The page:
Hybrid Cars, the Past and the Future ~ Hybrid Car Review
Hybrid Car Review: Hybrid Cars, the Past and the Future

Friday, August 31, 2007

Hybrid Cars, the Past and the Future

An interesting story is developing as several news stories detail the past, the present and where the world is headed in the future as it relates to hybrid cars, the auto industry and the emissions cars produce.

Over the 15 years from 1990 to 2005, five of the top six car makers increased their emissions (Det Free Press found via GCC). The rating was measured per vehicle. Nissan saw the biggest jump (up 9.2%) while Toyota was the only major car maker to decrease its per vehicle carbon dioxide emissions drop (3%). A majority of Toyotas improvements come from strong sales of the Corolla and the Prius. Toyota also had the largest carbon burden growth, due to increased sales.

But that's the past. In the present, the average CO2 emissions dropped 3% from 2004 to 2005. And in the past year, fuel economy increased for the first time in three years. According to the National Highway Traffic Safety Administration (NHTSA), the 2007 models would average 26.4 mpg, an increase of 1 mpg from 2006. It has held steady in the previous two years. (Source: Det Free Press via GCC). This is a new record in fuel economy for new cars solds. The previous record was 26.2 mpg in 1987. Note that these numbers are subject to change as sales of 2007 models are updated.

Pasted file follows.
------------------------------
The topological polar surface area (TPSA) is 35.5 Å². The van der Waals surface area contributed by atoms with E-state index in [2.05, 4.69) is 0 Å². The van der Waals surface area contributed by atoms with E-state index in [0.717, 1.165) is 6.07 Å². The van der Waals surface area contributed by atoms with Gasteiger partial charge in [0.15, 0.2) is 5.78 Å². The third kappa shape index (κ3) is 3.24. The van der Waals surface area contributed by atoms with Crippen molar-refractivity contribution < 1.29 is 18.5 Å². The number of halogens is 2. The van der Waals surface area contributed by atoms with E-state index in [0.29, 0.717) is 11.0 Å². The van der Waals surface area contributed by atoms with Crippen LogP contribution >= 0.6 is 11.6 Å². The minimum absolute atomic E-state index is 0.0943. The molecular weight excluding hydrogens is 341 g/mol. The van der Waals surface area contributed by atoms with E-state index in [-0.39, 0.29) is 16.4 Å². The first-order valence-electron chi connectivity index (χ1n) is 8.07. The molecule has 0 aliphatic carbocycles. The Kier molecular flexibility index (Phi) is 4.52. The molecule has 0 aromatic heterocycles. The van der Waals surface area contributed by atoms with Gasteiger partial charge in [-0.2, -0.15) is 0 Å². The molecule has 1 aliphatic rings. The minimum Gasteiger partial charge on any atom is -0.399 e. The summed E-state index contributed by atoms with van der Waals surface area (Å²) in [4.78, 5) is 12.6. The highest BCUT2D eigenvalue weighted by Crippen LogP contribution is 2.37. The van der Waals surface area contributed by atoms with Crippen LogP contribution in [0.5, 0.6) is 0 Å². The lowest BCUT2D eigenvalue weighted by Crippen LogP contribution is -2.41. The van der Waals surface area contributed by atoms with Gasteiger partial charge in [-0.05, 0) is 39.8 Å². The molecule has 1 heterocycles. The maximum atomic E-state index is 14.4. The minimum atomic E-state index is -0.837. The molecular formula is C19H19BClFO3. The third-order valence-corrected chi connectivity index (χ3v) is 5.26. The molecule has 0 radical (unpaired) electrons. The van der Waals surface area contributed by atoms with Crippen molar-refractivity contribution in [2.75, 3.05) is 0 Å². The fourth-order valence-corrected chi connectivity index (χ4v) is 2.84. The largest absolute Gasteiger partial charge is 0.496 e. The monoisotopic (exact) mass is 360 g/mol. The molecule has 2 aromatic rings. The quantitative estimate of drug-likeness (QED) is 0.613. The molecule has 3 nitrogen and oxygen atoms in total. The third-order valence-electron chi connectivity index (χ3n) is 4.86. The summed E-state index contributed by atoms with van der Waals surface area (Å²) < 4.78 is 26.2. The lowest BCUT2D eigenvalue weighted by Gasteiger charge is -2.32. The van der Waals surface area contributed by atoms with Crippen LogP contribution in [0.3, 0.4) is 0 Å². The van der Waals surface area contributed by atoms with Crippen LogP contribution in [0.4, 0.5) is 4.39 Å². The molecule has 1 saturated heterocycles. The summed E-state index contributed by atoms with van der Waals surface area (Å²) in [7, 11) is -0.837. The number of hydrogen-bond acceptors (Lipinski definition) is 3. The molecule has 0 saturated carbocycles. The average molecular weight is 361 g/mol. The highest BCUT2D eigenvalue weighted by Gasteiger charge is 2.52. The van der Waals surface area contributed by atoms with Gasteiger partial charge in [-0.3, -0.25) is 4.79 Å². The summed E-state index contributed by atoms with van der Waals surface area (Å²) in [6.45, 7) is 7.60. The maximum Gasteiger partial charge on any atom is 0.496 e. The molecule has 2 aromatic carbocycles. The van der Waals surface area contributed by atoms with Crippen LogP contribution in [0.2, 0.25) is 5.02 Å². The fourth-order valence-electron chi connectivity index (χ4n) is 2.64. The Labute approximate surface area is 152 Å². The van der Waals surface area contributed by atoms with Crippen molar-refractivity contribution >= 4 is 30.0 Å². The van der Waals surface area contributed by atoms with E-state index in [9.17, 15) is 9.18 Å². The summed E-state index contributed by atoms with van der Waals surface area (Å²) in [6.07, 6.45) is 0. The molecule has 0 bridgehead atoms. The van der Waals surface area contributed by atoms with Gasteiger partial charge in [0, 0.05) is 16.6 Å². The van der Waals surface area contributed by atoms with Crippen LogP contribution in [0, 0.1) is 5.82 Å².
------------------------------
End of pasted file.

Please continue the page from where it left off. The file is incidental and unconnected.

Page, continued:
Honda has the highest fuel economy rating at 39.9 mpg for imported models and 33.7 for cars made in the US, while Toyota gets 38.5 mpg for its imports and 31.7 for domestics. Their high numbers are being attributed to strong sales of their hybrid cars. DaimlerChrysler showed the biggest improvement, increasing 3 to 28.6 mpg.

As fuel prices have increased, so have car buyers tendencies to buy smaller and more fuel efficient vehicles. Which means its really easy to see where things are going. More hybrid cars and SUVs are coming out every year. Consumers are moving the car companies away from the bigger is better mentality and into the more efficient is better.

At the same time, automakers are losing ground in their fight to stall increase CAFE standards. Based on these numbers, it's becoming obvious 1) they can build more efficient vehicles and
2) people will buy them

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